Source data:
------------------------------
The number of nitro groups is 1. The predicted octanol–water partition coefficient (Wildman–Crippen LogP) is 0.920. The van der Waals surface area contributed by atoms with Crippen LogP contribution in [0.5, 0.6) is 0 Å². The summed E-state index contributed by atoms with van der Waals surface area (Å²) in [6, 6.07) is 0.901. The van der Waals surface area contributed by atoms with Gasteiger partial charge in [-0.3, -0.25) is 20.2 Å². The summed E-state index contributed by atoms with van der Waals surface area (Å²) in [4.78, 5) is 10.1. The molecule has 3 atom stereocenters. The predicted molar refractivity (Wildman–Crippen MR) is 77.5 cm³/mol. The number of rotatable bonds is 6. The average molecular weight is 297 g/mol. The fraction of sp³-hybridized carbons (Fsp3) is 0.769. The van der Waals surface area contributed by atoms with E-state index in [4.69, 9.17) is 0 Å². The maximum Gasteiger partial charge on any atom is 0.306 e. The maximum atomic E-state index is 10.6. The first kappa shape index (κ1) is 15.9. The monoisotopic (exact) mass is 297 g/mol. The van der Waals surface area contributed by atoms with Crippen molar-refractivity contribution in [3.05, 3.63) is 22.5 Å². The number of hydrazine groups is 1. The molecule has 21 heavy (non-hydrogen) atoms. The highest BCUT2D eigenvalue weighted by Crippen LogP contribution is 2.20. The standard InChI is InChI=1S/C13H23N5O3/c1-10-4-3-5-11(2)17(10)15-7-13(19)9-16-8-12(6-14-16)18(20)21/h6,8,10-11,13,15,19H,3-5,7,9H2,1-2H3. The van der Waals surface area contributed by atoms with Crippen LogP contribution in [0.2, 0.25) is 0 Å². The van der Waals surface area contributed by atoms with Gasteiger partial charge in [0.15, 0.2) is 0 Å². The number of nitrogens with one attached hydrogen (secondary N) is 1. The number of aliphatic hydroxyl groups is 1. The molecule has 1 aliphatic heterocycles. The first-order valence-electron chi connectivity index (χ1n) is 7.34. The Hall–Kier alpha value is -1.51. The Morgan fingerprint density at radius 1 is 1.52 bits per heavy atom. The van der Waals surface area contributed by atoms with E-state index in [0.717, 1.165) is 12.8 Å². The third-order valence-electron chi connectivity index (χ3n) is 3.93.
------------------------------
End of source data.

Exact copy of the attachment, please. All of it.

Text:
The number of nitro groups is 1. The predicted octanol–water partition coefficient (Wildman–Crippen LogP) is 0.920. The van der Waals surface area contributed by atoms with Crippen LogP contribution in [0.5, 0.6) is 0 Å². The summed E-state index contributed by atoms with van der Waals surface area (Å²) in [6, 6.07) is 0.901. The van der Waals surface area contributed by atoms with Gasteiger partial charge in [-0.3, -0.25) is 20.2 Å². The summed E-state index contributed by atoms with van der Waals surface area (Å²) in [4.78, 5) is 10.1. The molecule has 3 atom stereocenters. The predicted molar refractivity (Wildman–Crippen MR) is 77.5 cm³/mol. The number of rotatable bonds is 6. The average molecular weight is 297 g/mol. The fraction of sp³-hybridized carbons (Fsp3) is 0.769. The van der Waals surface area contributed by atoms with E-state index in [4.69, 9.17) is 0 Å². The maximum Gasteiger partial charge on any atom is 0.306 e. The maximum atomic E-state index is 10.6. The first kappa shape index (κ1) is 15.9. The monoisotopic (exact) mass is 297 g/mol. The van der Waals surface area contributed by atoms with Crippen molar-refractivity contribution in [3.05, 3.63) is 22.5 Å². The number of hydrazine groups is 1. The molecule has 21 heavy (non-hydrogen) atoms. The highest BCUT2D eigenvalue weighted by Crippen LogP contribution is 2.20. The standard InChI is InChI=1S/C13H23N5O3/c1-10-4-3-5-11(2)17(10)15-7-13(19)9-16-8-12(6-14-16)18(20)21/h6,8,10-11,13,15,19H,3-5,7,9H2,1-2H3. The van der Waals surface area contributed by atoms with Crippen LogP contribution in [0.2, 0.25) is 0 Å². The van der Waals surface area contributed by atoms with Gasteiger partial charge in [0.15, 0.2) is 0 Å². The number of nitrogens with one attached hydrogen (secondary N) is 1. The number of aliphatic hydroxyl groups is 1. The molecule has 1 aliphatic heterocycles. The first-order valence-electron chi connectivity index (χ1n) is 7.34. The Hall–Kier alpha value is -1.51. The Morgan fingerprint density at radius 1 is 1.52 bits per heavy atom. The van der Waals surface area contributed by atoms with E-state index in [0.717, 1.165) is 12.8 Å². The third-order valence-electron chi connectivity index (χ3n) is 3.93.